Facebook > The Internet?

While perusing Twitter the other day, I found an “alarming” fact that I’ll paraphrase here…



“One of the world’s largest brands publicly announced that it would rather drive traffic to their Facebook page than their web page.” 

Gasp!

I followed up with the Tweeter to no avail, so who knows if it’s true or not. Regardless, let me talk about why this isn’t (or wouldn’t be) so shocking after all.

Why would you, as a brand, want to get more hits on your Facebook page rather than your website?

1. Facebook Gives You A Captive Audience

Having an active Facebook page is your opportunity to have a captive audience tuned into your “channel.” Sure there are comparable solutions in the web world; you can gauge your analytics; you can see how many unique visitors are on your website everyday; you can even create a Feedburner account to see how many subscribers you have. Unfortunately all of this data provides faceless numbers and zero opportunity to really know who your fans are.

The benefit of having Facebook “fans” is knowing that at any given moment you can broadcast a message that you know will reach your audience. The results are near-instantaneous: If your message fails, you know immediately.

2. Facebook Gives You An Open Forum (if you want it)

The key to reaching your audience on Facebook is message portability. Not only are you reaching a captive audience, but they have the power easily share your message throughout their base. This is a bit more difficult to achieve from your website.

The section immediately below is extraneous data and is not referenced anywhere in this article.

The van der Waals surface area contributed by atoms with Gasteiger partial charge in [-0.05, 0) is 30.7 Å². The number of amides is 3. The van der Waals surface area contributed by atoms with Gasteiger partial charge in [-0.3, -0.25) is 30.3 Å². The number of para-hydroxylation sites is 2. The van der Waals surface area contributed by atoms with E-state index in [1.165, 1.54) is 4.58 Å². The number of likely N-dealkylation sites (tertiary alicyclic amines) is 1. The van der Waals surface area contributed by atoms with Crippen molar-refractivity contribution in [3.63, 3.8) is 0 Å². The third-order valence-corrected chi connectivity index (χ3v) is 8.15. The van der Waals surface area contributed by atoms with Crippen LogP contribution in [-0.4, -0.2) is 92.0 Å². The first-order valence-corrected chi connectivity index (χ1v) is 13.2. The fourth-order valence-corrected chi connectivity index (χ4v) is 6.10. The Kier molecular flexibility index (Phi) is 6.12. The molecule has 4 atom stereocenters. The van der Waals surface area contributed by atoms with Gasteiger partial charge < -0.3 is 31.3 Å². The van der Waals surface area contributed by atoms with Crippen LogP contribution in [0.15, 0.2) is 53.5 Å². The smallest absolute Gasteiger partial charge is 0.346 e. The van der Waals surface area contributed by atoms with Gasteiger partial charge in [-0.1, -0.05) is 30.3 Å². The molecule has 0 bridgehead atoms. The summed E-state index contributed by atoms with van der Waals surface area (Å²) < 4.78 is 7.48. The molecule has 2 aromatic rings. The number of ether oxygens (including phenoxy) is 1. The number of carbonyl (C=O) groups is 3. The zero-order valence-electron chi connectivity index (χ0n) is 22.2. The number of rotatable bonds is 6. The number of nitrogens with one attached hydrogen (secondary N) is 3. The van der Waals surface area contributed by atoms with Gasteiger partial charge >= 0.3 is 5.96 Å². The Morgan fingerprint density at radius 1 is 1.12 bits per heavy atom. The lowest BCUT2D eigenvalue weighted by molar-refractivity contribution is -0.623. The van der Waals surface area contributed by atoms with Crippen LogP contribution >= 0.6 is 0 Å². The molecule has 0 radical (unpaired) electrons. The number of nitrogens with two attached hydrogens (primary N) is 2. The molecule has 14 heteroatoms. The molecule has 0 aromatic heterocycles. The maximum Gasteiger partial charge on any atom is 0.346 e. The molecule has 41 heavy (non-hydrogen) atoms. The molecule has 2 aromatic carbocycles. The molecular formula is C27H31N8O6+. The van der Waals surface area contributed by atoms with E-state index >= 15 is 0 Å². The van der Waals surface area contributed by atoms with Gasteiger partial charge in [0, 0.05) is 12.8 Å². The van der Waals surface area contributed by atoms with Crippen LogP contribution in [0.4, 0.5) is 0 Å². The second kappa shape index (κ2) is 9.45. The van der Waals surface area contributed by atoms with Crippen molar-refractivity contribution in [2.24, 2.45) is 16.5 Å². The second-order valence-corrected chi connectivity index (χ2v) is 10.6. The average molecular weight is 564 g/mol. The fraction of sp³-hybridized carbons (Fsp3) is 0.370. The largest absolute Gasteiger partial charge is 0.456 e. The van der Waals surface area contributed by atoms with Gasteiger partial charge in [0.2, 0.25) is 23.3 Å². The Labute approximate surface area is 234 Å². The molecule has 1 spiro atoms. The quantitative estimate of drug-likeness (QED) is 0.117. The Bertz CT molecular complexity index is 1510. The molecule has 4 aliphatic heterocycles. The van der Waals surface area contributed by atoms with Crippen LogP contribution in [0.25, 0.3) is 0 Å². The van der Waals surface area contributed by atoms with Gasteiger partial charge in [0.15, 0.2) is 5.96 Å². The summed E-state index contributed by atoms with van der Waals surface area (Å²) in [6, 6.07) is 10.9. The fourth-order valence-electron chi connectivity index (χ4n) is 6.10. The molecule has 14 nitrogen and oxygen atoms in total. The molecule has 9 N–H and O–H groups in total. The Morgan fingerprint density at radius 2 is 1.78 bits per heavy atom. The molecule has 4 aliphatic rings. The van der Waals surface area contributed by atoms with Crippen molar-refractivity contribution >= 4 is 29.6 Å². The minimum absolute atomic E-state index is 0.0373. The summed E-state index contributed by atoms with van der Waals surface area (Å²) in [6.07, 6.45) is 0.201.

Furthermore, having “likes” on your Facebook page gives your fans an opportunity to communicate with each other. You might notice a bigger opportunity: the forum is your opportunity to communicate directly to your fan-base.

I mean this in the most personal sense. Websites are generally used for sweeping statements and basic info. With a Facebook page you can respond directly to your fans’ needs.

3. Facebook Gives You The Ability To Show Your Fans That Your Message Is Worthwhile

Perhaps you gained a fan because they like your product, restaurant, or store. On a whim they tuned into your channel. That doesn’t mean that they will stay. This is your chance to prove that your messages are worth hearing. You can do this by offering a great deal once a week or maybe just by being genuinely engaging.(Actually, both is a nice approach!)

The great thing is that actively maintaining your Facebook page puts you in a more active role in front of your audience. Instead of relying on updating your website once a quarter and updating your blog once a month, you end up on the frontlines with your fans. Before you say “Well my webmaster said he can make all of that happen on my website with a couple of simple design changes and a few widgets!” Think about it. Websites are great and they remain a very needed tool in your brand marketing. But to deny the fact that web audiences are spending a humongous amount of time staying on Facebook is to deny yourself an opportunity to really reach those people.

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